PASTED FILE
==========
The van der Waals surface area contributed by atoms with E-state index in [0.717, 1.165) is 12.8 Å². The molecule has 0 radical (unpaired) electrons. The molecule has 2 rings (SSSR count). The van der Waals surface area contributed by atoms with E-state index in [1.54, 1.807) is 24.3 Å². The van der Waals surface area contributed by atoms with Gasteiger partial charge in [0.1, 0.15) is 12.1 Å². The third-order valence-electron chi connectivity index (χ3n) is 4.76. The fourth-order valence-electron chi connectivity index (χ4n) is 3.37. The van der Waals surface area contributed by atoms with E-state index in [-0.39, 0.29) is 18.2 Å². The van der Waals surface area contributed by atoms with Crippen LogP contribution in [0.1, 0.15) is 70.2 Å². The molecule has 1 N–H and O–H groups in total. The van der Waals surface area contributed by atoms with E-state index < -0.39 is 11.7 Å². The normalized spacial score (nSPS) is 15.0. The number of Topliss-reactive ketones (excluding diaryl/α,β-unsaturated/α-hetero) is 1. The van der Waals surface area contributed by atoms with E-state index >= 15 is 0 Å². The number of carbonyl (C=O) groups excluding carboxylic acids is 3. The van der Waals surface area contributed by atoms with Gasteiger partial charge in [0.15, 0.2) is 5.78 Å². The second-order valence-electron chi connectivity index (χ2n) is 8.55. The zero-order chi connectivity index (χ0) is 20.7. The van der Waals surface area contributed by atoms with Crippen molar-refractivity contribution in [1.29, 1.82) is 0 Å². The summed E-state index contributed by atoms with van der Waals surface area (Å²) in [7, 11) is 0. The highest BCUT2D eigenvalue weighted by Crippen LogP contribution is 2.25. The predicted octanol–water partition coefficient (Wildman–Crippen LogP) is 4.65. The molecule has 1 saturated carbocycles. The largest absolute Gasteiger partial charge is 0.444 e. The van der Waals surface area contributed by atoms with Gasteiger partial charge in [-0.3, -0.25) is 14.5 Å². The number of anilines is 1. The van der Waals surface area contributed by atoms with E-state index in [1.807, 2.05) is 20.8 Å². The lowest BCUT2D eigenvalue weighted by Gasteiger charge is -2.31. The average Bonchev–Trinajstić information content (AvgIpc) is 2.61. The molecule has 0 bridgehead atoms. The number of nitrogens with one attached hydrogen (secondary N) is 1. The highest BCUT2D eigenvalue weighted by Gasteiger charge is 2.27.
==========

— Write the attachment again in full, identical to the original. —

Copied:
The van der Waals surface area contributed by atoms with E-state index in [0.717, 1.165) is 12.8 Å². The molecule has 0 radical (unpaired) electrons. The molecule has 2 rings (SSSR count). The van der Waals surface area contributed by atoms with E-state index in [1.54, 1.807) is 24.3 Å². The van der Waals surface area contributed by atoms with Gasteiger partial charge in [0.1, 0.15) is 12.1 Å². The third-order valence-electron chi connectivity index (χ3n) is 4.76. The fourth-order valence-electron chi connectivity index (χ4n) is 3.37. The van der Waals surface area contributed by atoms with E-state index in [-0.39, 0.29) is 18.2 Å². The van der Waals surface area contributed by atoms with Crippen LogP contribution in [0.1, 0.15) is 70.2 Å². The molecule has 1 N–H and O–H groups in total. The van der Waals surface area contributed by atoms with E-state index < -0.39 is 11.7 Å². The normalized spacial score (nSPS) is 15.0. The number of Topliss-reactive ketones (excluding diaryl/α,β-unsaturated/α-hetero) is 1. The van der Waals surface area contributed by atoms with E-state index >= 15 is 0 Å². The number of carbonyl (C=O) groups excluding carboxylic acids is 3. The van der Waals surface area contributed by atoms with Gasteiger partial charge in [0.15, 0.2) is 5.78 Å². The second-order valence-electron chi connectivity index (χ2n) is 8.55. The zero-order chi connectivity index (χ0) is 20.7. The van der Waals surface area contributed by atoms with Crippen molar-refractivity contribution in [1.29, 1.82) is 0 Å². The summed E-state index contributed by atoms with van der Waals surface area (Å²) in [7, 11) is 0. The highest BCUT2D eigenvalue weighted by Crippen LogP contribution is 2.25. The predicted octanol–water partition coefficient (Wildman–Crippen LogP) is 4.65. The molecule has 1 saturated carbocycles. The largest absolute Gasteiger partial charge is 0.444 e. The van der Waals surface area contributed by atoms with Gasteiger partial charge in [-0.3, -0.25) is 14.5 Å². The number of anilines is 1. The van der Waals surface area contributed by atoms with E-state index in [1.807, 2.05) is 20.8 Å². The lowest BCUT2D eigenvalue weighted by Gasteiger charge is -2.31. The average Bonchev–Trinajstić information content (AvgIpc) is 2.61. The molecule has 0 bridgehead atoms. The number of nitrogens with one attached hydrogen (secondary N) is 1. The highest BCUT2D eigenvalue weighted by Gasteiger charge is 2.27.